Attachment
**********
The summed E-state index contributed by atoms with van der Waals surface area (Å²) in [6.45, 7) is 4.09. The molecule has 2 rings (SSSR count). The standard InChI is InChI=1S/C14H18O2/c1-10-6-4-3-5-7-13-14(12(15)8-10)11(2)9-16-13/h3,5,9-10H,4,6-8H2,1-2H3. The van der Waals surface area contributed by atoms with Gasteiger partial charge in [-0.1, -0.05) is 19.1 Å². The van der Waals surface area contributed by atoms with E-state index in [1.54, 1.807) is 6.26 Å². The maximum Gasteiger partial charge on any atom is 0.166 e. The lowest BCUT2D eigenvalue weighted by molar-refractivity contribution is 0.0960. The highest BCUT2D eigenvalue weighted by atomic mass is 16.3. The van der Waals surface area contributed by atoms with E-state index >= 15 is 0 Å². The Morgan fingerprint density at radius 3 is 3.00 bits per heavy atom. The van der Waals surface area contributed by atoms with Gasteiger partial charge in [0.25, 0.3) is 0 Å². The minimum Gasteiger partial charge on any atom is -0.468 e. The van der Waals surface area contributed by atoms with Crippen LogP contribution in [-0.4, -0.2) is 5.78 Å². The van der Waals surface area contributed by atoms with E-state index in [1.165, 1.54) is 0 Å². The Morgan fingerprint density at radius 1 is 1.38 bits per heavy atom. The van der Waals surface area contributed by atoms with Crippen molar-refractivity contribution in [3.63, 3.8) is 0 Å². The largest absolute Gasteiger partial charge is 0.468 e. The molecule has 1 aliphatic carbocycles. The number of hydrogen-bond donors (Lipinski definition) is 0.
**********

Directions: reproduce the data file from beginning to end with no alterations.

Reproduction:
The summed E-state index contributed by atoms with van der Waals surface area (Å²) in [6.45, 7) is 4.09. The molecule has 2 rings (SSSR count). The standard InChI is InChI=1S/C14H18O2/c1-10-6-4-3-5-7-13-14(12(15)8-10)11(2)9-16-13/h3,5,9-10H,4,6-8H2,1-2H3. The van der Waals surface area contributed by atoms with Gasteiger partial charge in [-0.1, -0.05) is 19.1 Å². The van der Waals surface area contributed by atoms with E-state index in [1.54, 1.807) is 6.26 Å². The maximum Gasteiger partial charge on any atom is 0.166 e. The lowest BCUT2D eigenvalue weighted by molar-refractivity contribution is 0.0960. The highest BCUT2D eigenvalue weighted by atomic mass is 16.3. The van der Waals surface area contributed by atoms with E-state index >= 15 is 0 Å². The Morgan fingerprint density at radius 3 is 3.00 bits per heavy atom. The van der Waals surface area contributed by atoms with Gasteiger partial charge in [0.25, 0.3) is 0 Å². The minimum Gasteiger partial charge on any atom is -0.468 e. The van der Waals surface area contributed by atoms with Crippen LogP contribution in [-0.4, -0.2) is 5.78 Å². The van der Waals surface area contributed by atoms with E-state index in [1.165, 1.54) is 0 Å². The Morgan fingerprint density at radius 1 is 1.38 bits per heavy atom. The van der Waals surface area contributed by atoms with Crippen molar-refractivity contribution in [3.63, 3.8) is 0 Å². The largest absolute Gasteiger partial charge is 0.468 e. The molecule has 1 aliphatic carbocycles. The number of hydrogen-bond donors (Lipinski definition) is 0.